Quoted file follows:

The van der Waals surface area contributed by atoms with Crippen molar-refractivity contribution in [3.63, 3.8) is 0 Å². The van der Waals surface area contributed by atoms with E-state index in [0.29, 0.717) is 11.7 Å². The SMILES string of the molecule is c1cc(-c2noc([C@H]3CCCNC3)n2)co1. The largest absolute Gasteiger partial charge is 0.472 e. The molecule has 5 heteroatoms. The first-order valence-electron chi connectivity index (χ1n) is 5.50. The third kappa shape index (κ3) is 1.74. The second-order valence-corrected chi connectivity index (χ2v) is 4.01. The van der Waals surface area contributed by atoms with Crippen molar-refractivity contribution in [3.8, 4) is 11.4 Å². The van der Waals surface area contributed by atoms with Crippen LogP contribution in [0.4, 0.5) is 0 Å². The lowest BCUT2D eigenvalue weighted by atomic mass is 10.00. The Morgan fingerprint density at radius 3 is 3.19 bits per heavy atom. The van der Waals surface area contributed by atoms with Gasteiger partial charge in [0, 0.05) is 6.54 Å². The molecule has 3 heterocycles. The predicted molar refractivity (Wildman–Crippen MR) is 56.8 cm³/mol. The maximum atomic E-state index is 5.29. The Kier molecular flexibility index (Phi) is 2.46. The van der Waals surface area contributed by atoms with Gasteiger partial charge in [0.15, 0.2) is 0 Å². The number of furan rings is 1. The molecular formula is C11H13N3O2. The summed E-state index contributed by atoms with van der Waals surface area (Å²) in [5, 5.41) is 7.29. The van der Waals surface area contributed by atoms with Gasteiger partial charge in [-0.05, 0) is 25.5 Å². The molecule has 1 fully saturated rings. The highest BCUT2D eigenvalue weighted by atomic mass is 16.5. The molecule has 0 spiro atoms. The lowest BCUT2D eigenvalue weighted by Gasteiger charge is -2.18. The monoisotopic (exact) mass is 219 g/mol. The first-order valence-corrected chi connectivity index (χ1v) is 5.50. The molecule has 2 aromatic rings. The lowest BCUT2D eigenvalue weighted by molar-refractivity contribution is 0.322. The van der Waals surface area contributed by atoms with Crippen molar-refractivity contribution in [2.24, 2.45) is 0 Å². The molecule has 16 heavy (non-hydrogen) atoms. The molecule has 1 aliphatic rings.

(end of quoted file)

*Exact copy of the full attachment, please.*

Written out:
The van der Waals surface area contributed by atoms with Crippen molar-refractivity contribution in [3.63, 3.8) is 0 Å². The van der Waals surface area contributed by atoms with E-state index in [0.29, 0.717) is 11.7 Å². The SMILES string of the molecule is c1cc(-c2noc([C@H]3CCCNC3)n2)co1. The largest absolute Gasteiger partial charge is 0.472 e. The molecule has 5 heteroatoms. The first-order valence-electron chi connectivity index (χ1n) is 5.50. The third kappa shape index (κ3) is 1.74. The second-order valence-corrected chi connectivity index (χ2v) is 4.01. The van der Waals surface area contributed by atoms with Crippen molar-refractivity contribution in [3.8, 4) is 11.4 Å². The van der Waals surface area contributed by atoms with Crippen LogP contribution in [0.4, 0.5) is 0 Å². The lowest BCUT2D eigenvalue weighted by atomic mass is 10.00. The Morgan fingerprint density at radius 3 is 3.19 bits per heavy atom. The van der Waals surface area contributed by atoms with Gasteiger partial charge in [0, 0.05) is 6.54 Å². The molecule has 3 heterocycles. The predicted molar refractivity (Wildman–Crippen MR) is 56.8 cm³/mol. The maximum atomic E-state index is 5.29. The Kier molecular flexibility index (Phi) is 2.46. The van der Waals surface area contributed by atoms with Gasteiger partial charge in [0.15, 0.2) is 0 Å². The number of furan rings is 1. The molecular formula is C11H13N3O2. The summed E-state index contributed by atoms with van der Waals surface area (Å²) in [5, 5.41) is 7.29. The van der Waals surface area contributed by atoms with Gasteiger partial charge in [-0.05, 0) is 25.5 Å². The molecule has 1 fully saturated rings. The highest BCUT2D eigenvalue weighted by atomic mass is 16.5. The molecule has 0 spiro atoms. The lowest BCUT2D eigenvalue weighted by Gasteiger charge is -2.18. The monoisotopic (exact) mass is 219 g/mol. The first-order valence-corrected chi connectivity index (χ1v) is 5.50. The molecule has 2 aromatic rings. The lowest BCUT2D eigenvalue weighted by molar-refractivity contribution is 0.322. The van der Waals surface area contributed by atoms with Crippen molar-refractivity contribution in [2.24, 2.45) is 0 Å². The molecule has 16 heavy (non-hydrogen) atoms. The molecule has 1 aliphatic rings.